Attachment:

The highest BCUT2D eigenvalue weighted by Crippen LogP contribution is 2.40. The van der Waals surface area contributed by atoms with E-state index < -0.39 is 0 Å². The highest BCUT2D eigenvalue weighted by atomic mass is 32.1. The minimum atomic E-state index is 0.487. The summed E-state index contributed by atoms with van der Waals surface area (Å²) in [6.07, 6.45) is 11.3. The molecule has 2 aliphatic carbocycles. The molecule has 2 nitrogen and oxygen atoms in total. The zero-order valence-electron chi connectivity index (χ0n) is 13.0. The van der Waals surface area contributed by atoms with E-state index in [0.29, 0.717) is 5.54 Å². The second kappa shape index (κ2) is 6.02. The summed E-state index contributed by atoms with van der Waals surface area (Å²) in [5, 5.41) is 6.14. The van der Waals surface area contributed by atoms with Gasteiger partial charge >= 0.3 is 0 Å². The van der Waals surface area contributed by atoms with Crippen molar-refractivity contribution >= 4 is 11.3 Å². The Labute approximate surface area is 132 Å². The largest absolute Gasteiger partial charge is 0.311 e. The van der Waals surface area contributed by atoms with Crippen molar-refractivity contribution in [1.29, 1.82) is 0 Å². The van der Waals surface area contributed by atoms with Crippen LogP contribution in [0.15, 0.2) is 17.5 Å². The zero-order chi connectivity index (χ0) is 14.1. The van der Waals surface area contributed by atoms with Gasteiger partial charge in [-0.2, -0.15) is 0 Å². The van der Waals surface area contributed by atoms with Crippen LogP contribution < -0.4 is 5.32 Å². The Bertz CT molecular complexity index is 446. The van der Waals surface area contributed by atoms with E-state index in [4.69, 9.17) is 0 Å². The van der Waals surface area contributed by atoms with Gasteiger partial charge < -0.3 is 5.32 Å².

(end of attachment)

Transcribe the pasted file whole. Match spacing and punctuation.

The highest BCUT2D eigenvalue weighted by Crippen LogP contribution is 2.40. The van der Waals surface area contributed by atoms with E-state index < -0.39 is 0 Å². The highest BCUT2D eigenvalue weighted by atomic mass is 32.1. The minimum atomic E-state index is 0.487. The summed E-state index contributed by atoms with van der Waals surface area (Å²) in [6.07, 6.45) is 11.3. The molecule has 2 aliphatic carbocycles. The molecule has 2 nitrogen and oxygen atoms in total. The zero-order valence-electron chi connectivity index (χ0n) is 13.0. The van der Waals surface area contributed by atoms with E-state index in [0.29, 0.717) is 5.54 Å². The second kappa shape index (κ2) is 6.02. The summed E-state index contributed by atoms with van der Waals surface area (Å²) in [5, 5.41) is 6.14. The van der Waals surface area contributed by atoms with Gasteiger partial charge >= 0.3 is 0 Å². The van der Waals surface area contributed by atoms with Crippen molar-refractivity contribution >= 4 is 11.3 Å². The Labute approximate surface area is 132 Å². The largest absolute Gasteiger partial charge is 0.311 e. The van der Waals surface area contributed by atoms with Crippen molar-refractivity contribution in [1.29, 1.82) is 0 Å². The van der Waals surface area contributed by atoms with Crippen LogP contribution in [0.15, 0.2) is 17.5 Å². The zero-order chi connectivity index (χ0) is 14.1. The van der Waals surface area contributed by atoms with Gasteiger partial charge in [-0.2, -0.15) is 0 Å². The van der Waals surface area contributed by atoms with Crippen LogP contribution < -0.4 is 5.32 Å². The Bertz CT molecular complexity index is 446. The van der Waals surface area contributed by atoms with E-state index in [4.69, 9.17) is 0 Å². The van der Waals surface area contributed by atoms with Gasteiger partial charge < -0.3 is 5.32 Å².